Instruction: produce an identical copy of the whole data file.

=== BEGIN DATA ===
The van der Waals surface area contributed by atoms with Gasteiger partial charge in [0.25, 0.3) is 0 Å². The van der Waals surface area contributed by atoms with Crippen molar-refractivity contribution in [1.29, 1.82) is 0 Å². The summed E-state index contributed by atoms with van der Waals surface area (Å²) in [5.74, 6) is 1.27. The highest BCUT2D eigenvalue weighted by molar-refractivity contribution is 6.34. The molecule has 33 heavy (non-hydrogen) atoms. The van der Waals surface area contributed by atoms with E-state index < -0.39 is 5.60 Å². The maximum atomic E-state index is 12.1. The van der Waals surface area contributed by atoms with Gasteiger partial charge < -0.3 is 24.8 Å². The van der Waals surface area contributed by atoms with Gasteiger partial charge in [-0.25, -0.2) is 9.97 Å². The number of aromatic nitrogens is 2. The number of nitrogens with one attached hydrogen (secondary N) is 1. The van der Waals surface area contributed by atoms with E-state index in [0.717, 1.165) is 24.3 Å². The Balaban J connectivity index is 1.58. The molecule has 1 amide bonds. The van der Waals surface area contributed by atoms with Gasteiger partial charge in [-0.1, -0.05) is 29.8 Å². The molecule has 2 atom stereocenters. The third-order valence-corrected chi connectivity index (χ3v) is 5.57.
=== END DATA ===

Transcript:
The van der Waals surface area contributed by atoms with Gasteiger partial charge in [0.25, 0.3) is 0 Å². The van der Waals surface area contributed by atoms with Crippen molar-refractivity contribution in [1.29, 1.82) is 0 Å². The summed E-state index contributed by atoms with van der Waals surface area (Å²) in [5.74, 6) is 1.27. The highest BCUT2D eigenvalue weighted by molar-refractivity contribution is 6.34. The molecule has 33 heavy (non-hydrogen) atoms. The van der Waals surface area contributed by atoms with E-state index < -0.39 is 5.60 Å². The maximum atomic E-state index is 12.1. The van der Waals surface area contributed by atoms with Gasteiger partial charge < -0.3 is 24.8 Å². The van der Waals surface area contributed by atoms with Gasteiger partial charge in [-0.25, -0.2) is 9.97 Å². The number of aromatic nitrogens is 2. The number of nitrogens with one attached hydrogen (secondary N) is 1. The van der Waals surface area contributed by atoms with E-state index in [0.717, 1.165) is 24.3 Å². The Balaban J connectivity index is 1.58. The molecule has 1 amide bonds. The van der Waals surface area contributed by atoms with Gasteiger partial charge in [-0.1, -0.05) is 29.8 Å². The molecule has 2 atom stereocenters. The third-order valence-corrected chi connectivity index (χ3v) is 5.57.